A Research team from the University of Massachusetts developed a mini sensor using suspended nanowire that can measure electrical and mechanical cellular responses in cardiac tissue simultaneously
Researchers invented a sensor that is assembled using a 3D suspended semiconducting silicon nanowire. As the size of this sensor is very minute, it can easily attach to the cell membrane and “listen to” cellular activities. It has the distinct feature of converting the “heard” bioelectrical and biomechanical activities into electrical sensing signals for detection.
“A comprehensive assessment of cellular status requires knowledge of both mechanical and electrical properties at the same time,” says research team leader Jun Yao, ECE assistant professor, and a biomedical engineering adjunct. The amount of cell’s function is disturbed increases with an increase in the number of sensors used as the two different parameters are measured by different sensors
Electrical and computer engineering (ECE) Ph.D. student Hongyan Gao, the first author of the paper published online by the journal Science Advances, describes the invention as “a new tool for improved cardiac studies that have the potential for leading-edge applications in cardiac-disease experiments.” As the cell works as a basic functional element in biology, monitoring its mechanical and electrical behaviors are two important parameters that help to understand cell state and consequently are important for health monitoring, disease diagnosis, and tissue repair.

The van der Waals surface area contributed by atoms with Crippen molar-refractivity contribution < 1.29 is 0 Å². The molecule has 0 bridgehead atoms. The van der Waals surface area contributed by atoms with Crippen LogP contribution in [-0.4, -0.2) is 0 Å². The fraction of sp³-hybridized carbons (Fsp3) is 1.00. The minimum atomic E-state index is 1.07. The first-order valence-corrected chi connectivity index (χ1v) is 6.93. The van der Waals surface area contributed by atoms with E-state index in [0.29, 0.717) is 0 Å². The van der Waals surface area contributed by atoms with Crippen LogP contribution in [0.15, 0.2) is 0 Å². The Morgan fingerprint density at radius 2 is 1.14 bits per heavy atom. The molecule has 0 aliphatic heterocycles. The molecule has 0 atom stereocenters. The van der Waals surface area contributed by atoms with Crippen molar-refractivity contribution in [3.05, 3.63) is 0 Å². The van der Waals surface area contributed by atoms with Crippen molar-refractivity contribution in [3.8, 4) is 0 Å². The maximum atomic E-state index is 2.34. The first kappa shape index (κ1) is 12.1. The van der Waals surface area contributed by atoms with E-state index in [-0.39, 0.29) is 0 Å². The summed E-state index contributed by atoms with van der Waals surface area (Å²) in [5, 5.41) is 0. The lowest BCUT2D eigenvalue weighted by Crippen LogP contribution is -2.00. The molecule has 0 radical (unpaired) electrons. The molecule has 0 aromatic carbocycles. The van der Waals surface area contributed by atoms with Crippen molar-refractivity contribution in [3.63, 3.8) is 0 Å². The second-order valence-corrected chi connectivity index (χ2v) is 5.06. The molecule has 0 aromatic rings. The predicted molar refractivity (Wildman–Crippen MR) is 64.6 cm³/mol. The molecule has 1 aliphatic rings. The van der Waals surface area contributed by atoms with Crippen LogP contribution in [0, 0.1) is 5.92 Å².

“Other than developing integrated biochips, our next step is to integrate the nanosensors on free-standing scaffolds to innervate in vitro tissue for deep-tissue studies,” Yao says. “In the long run, we hope the nanosensors can be safely delivered to living cardiac systems for improved health monitoring and early disease diagnosis.”The concept of merging multiple sensing functions in one device will also broaden the capabilities of general bio-interface engineering, Yao says
Click here for the published Research Paper